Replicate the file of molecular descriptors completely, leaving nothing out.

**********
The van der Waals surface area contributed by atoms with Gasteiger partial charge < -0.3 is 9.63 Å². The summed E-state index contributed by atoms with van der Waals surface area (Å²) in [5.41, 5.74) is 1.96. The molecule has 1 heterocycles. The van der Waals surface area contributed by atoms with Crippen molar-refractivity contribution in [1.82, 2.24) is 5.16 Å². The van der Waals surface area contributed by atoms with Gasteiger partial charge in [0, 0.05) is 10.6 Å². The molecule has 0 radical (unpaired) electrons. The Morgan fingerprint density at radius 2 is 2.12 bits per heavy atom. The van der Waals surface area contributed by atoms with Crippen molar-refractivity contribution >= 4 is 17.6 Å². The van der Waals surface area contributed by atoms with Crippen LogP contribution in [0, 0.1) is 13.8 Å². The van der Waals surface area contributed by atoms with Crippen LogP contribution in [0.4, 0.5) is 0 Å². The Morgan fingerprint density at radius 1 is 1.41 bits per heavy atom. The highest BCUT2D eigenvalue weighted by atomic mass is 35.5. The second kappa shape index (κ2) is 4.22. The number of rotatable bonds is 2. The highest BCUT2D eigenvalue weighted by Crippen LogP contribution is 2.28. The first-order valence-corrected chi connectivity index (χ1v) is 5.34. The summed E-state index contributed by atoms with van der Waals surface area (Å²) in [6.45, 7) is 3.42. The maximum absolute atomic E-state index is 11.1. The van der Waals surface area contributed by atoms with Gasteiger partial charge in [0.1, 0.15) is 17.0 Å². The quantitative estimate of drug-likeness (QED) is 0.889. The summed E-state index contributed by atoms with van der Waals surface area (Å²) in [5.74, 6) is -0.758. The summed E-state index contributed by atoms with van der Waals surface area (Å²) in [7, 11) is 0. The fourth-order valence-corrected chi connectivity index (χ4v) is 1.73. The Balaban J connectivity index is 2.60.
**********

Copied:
The van der Waals surface area contributed by atoms with Gasteiger partial charge < -0.3 is 9.63 Å². The summed E-state index contributed by atoms with van der Waals surface area (Å²) in [5.41, 5.74) is 1.96. The molecule has 1 heterocycles. The van der Waals surface area contributed by atoms with Crippen molar-refractivity contribution in [1.82, 2.24) is 5.16 Å². The van der Waals surface area contributed by atoms with Gasteiger partial charge in [0, 0.05) is 10.6 Å². The molecule has 0 radical (unpaired) electrons. The Morgan fingerprint density at radius 2 is 2.12 bits per heavy atom. The van der Waals surface area contributed by atoms with Crippen molar-refractivity contribution >= 4 is 17.6 Å². The van der Waals surface area contributed by atoms with Crippen LogP contribution in [0, 0.1) is 13.8 Å². The van der Waals surface area contributed by atoms with Crippen LogP contribution in [0.4, 0.5) is 0 Å². The Morgan fingerprint density at radius 1 is 1.41 bits per heavy atom. The highest BCUT2D eigenvalue weighted by atomic mass is 35.5. The second kappa shape index (κ2) is 4.22. The number of rotatable bonds is 2. The highest BCUT2D eigenvalue weighted by Crippen LogP contribution is 2.28. The first-order valence-corrected chi connectivity index (χ1v) is 5.34. The summed E-state index contributed by atoms with van der Waals surface area (Å²) in [6.45, 7) is 3.42. The maximum absolute atomic E-state index is 11.1. The van der Waals surface area contributed by atoms with Gasteiger partial charge in [0.1, 0.15) is 17.0 Å². The quantitative estimate of drug-likeness (QED) is 0.889. The summed E-state index contributed by atoms with van der Waals surface area (Å²) in [5.74, 6) is -0.758. The summed E-state index contributed by atoms with van der Waals surface area (Å²) in [7, 11) is 0. The fourth-order valence-corrected chi connectivity index (χ4v) is 1.73. The Balaban J connectivity index is 2.60.